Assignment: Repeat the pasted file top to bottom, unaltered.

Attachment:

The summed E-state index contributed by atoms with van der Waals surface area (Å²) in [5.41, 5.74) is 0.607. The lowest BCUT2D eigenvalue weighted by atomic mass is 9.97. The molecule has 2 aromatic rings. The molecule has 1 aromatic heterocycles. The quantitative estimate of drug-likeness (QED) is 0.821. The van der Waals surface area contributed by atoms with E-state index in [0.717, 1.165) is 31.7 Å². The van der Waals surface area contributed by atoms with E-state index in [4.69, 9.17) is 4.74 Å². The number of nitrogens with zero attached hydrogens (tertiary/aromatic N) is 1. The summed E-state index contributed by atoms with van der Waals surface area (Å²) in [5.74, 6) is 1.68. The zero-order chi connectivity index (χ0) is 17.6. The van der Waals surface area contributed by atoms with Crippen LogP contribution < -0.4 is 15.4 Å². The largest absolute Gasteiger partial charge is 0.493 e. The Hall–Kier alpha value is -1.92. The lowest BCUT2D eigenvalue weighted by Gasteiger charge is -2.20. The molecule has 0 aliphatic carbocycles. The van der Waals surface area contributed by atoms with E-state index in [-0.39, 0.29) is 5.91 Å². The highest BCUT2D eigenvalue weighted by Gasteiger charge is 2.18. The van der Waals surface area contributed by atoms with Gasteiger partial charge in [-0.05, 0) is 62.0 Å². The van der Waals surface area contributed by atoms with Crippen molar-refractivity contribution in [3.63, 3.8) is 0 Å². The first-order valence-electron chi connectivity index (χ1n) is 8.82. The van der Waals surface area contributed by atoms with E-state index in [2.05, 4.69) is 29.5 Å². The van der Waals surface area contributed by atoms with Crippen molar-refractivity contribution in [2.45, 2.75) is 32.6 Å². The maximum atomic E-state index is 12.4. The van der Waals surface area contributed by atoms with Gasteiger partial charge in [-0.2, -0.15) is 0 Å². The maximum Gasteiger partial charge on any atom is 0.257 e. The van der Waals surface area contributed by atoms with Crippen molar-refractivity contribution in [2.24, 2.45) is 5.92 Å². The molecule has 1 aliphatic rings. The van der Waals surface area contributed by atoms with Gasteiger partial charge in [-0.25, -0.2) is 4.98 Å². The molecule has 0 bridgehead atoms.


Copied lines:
The summed E-state index contributed by atoms with van der Waals surface area (Å²) in [5.41, 5.74) is 0.607. The lowest BCUT2D eigenvalue weighted by atomic mass is 9.97. The molecule has 2 aromatic rings. The molecule has 1 aromatic heterocycles. The quantitative estimate of drug-likeness (QED) is 0.821. The van der Waals surface area contributed by atoms with E-state index in [0.717, 1.165) is 31.7 Å². The van der Waals surface area contributed by atoms with E-state index in [4.69, 9.17) is 4.74 Å². The number of nitrogens with zero attached hydrogens (tertiary/aromatic N) is 1. The summed E-state index contributed by atoms with van der Waals surface area (Å²) in [5.74, 6) is 1.68. The zero-order chi connectivity index (χ0) is 17.6. The van der Waals surface area contributed by atoms with Crippen LogP contribution < -0.4 is 15.4 Å². The largest absolute Gasteiger partial charge is 0.493 e. The Hall–Kier alpha value is -1.92. The lowest BCUT2D eigenvalue weighted by Gasteiger charge is -2.20. The molecule has 0 aliphatic carbocycles. The van der Waals surface area contributed by atoms with E-state index in [-0.39, 0.29) is 5.91 Å². The highest BCUT2D eigenvalue weighted by Gasteiger charge is 2.18. The van der Waals surface area contributed by atoms with Gasteiger partial charge in [-0.05, 0) is 62.0 Å². The van der Waals surface area contributed by atoms with Crippen molar-refractivity contribution in [3.63, 3.8) is 0 Å². The first-order valence-electron chi connectivity index (χ1n) is 8.82. The van der Waals surface area contributed by atoms with E-state index in [2.05, 4.69) is 29.5 Å². The van der Waals surface area contributed by atoms with Crippen molar-refractivity contribution in [2.45, 2.75) is 32.6 Å². The maximum atomic E-state index is 12.4. The van der Waals surface area contributed by atoms with Gasteiger partial charge in [-0.2, -0.15) is 0 Å². The maximum Gasteiger partial charge on any atom is 0.257 e. The van der Waals surface area contributed by atoms with Crippen molar-refractivity contribution in [2.24, 2.45) is 5.92 Å². The molecule has 1 aliphatic rings. The van der Waals surface area contributed by atoms with Gasteiger partial charge in [-0.25, -0.2) is 4.98 Å². The molecule has 0 bridgehead atoms.